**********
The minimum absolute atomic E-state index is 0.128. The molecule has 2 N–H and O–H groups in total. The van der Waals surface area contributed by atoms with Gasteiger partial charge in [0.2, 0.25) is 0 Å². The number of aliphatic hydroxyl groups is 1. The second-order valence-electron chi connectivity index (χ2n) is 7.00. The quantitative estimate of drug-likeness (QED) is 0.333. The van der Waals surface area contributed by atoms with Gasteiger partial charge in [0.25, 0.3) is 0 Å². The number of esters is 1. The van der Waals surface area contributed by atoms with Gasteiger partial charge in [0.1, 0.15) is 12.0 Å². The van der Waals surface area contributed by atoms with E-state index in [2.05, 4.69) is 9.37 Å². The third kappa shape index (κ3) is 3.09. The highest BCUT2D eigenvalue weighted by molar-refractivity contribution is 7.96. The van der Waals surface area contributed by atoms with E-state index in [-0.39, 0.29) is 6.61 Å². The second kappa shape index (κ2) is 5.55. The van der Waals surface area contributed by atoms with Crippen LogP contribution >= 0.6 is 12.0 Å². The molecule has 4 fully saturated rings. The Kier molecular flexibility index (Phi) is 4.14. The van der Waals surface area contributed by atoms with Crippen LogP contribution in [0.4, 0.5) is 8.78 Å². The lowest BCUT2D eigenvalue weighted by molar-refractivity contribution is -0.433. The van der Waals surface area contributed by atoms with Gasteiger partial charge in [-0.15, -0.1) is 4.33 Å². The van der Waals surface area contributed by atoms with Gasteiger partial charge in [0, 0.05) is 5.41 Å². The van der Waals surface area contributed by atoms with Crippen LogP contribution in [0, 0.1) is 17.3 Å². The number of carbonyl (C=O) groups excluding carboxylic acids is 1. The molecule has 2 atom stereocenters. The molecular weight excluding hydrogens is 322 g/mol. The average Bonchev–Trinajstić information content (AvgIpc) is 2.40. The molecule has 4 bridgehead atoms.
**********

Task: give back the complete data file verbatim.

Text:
The minimum absolute atomic E-state index is 0.128. The molecule has 2 N–H and O–H groups in total. The van der Waals surface area contributed by atoms with Gasteiger partial charge in [0.2, 0.25) is 0 Å². The number of aliphatic hydroxyl groups is 1. The second-order valence-electron chi connectivity index (χ2n) is 7.00. The quantitative estimate of drug-likeness (QED) is 0.333. The van der Waals surface area contributed by atoms with Gasteiger partial charge in [0.25, 0.3) is 0 Å². The number of esters is 1. The van der Waals surface area contributed by atoms with Gasteiger partial charge in [0.1, 0.15) is 12.0 Å². The van der Waals surface area contributed by atoms with E-state index in [2.05, 4.69) is 9.37 Å². The third kappa shape index (κ3) is 3.09. The highest BCUT2D eigenvalue weighted by molar-refractivity contribution is 7.96. The van der Waals surface area contributed by atoms with E-state index in [-0.39, 0.29) is 6.61 Å². The second kappa shape index (κ2) is 5.55. The van der Waals surface area contributed by atoms with Crippen LogP contribution >= 0.6 is 12.0 Å². The molecule has 4 fully saturated rings. The Kier molecular flexibility index (Phi) is 4.14. The van der Waals surface area contributed by atoms with Crippen LogP contribution in [0.4, 0.5) is 8.78 Å². The lowest BCUT2D eigenvalue weighted by molar-refractivity contribution is -0.433. The van der Waals surface area contributed by atoms with Gasteiger partial charge in [-0.15, -0.1) is 4.33 Å². The van der Waals surface area contributed by atoms with Gasteiger partial charge in [0, 0.05) is 5.41 Å². The van der Waals surface area contributed by atoms with Crippen LogP contribution in [0, 0.1) is 17.3 Å². The number of carbonyl (C=O) groups excluding carboxylic acids is 1. The molecule has 2 atom stereocenters. The molecular weight excluding hydrogens is 322 g/mol. The average Bonchev–Trinajstić information content (AvgIpc) is 2.40. The molecule has 4 bridgehead atoms.